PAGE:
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Cap and Trade


Cap-and-trade is a market based regulation that is designed to reduce greenhouse gases (GHGs) from multiple sources. Cap-and-trade sets a firm limit or cap on GHGs and minimize the compliance costs of achieving AB 32 goals. The cap will decline approximately 3 percent each year beginning in 2013. Trading creates incentives to reduce GHGs below allowable levels through investments in clean technologies. With a carbon market, a price on carbon is established for GHGs. Market forces spur technological innovation and investments in clean energy. Cap-and-trade is an environmentally effective and economically efficient response to climate change.


The AB 32 Scoping Plan identifies a cap-and-trade program as one of the strategies California will employ to reduce the greenhouse gas (GHG) emissions that cause climate change. This program will help put California on the path to meet its goal of reducing GHG emissions to 1990 levels by the year 2020, and ultimately achieving an 80% reduction from 1990 levels by 2050. Under cap-and-trade, an overall limit on GHG emissions from capped sectors will be established by the cap-and-trade program and facilities subject to the cap will be able to trade permits (allowances) to emit GHGs.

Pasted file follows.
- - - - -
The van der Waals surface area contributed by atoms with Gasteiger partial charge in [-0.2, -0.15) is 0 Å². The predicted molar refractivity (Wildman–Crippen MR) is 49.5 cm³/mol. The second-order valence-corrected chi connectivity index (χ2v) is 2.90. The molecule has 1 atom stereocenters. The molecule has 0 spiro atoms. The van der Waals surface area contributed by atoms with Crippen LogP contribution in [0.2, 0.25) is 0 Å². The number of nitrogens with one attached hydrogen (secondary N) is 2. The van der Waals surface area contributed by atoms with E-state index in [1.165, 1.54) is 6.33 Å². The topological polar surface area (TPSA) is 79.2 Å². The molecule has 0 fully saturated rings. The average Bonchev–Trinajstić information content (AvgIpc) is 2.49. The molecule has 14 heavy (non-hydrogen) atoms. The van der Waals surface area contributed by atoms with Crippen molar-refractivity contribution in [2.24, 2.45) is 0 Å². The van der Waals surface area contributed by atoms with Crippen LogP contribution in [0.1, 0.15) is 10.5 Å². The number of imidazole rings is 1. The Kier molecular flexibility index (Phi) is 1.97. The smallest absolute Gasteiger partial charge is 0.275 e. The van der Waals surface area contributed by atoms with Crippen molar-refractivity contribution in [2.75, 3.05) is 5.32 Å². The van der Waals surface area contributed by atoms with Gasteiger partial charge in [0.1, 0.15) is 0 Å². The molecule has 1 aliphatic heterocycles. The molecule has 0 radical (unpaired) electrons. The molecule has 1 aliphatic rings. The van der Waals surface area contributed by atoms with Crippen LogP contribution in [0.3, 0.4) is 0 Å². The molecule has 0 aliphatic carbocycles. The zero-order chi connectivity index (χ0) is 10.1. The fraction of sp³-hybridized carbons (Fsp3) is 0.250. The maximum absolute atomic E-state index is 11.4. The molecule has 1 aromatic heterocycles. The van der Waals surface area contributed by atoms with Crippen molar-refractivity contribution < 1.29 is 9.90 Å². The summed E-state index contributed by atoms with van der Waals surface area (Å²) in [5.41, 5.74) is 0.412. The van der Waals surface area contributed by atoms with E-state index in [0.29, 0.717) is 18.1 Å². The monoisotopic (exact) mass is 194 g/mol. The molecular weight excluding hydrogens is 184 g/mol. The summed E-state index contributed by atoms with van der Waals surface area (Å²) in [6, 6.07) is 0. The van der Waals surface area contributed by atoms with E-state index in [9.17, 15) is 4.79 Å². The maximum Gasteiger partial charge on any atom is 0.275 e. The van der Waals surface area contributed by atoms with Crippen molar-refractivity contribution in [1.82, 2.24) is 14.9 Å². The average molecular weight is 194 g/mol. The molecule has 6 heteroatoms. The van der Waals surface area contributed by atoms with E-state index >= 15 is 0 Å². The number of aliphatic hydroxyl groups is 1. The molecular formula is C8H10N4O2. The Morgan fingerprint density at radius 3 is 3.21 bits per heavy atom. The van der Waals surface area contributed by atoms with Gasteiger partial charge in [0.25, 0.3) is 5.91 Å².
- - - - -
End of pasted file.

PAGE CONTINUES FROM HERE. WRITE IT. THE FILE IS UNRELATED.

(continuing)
On August 31, 2016, Governor Edmund G. Brown Jr., Senate President pro Tempore Kevin de León and Assembly Speaker Anthony Rendon announced an agreement on an expenditure plan for unallocated cap-and-trade proceeds that will reduce greenhouse gas emissions through programs that benefit disadvantaged communities, support clean transportation, reduce short-lived climate pollutants and protect natural ecosystems.  Under current law, 60 percent of annual auction proceeds are allocated on an ongoing basis to public transit, affordable housing, sustainable communities and high-speed rail. This agreement invests $900 million of the remaining unallocated funds for fiscal year 2016-17, and reserves approximately $462 million for appropriation in future years.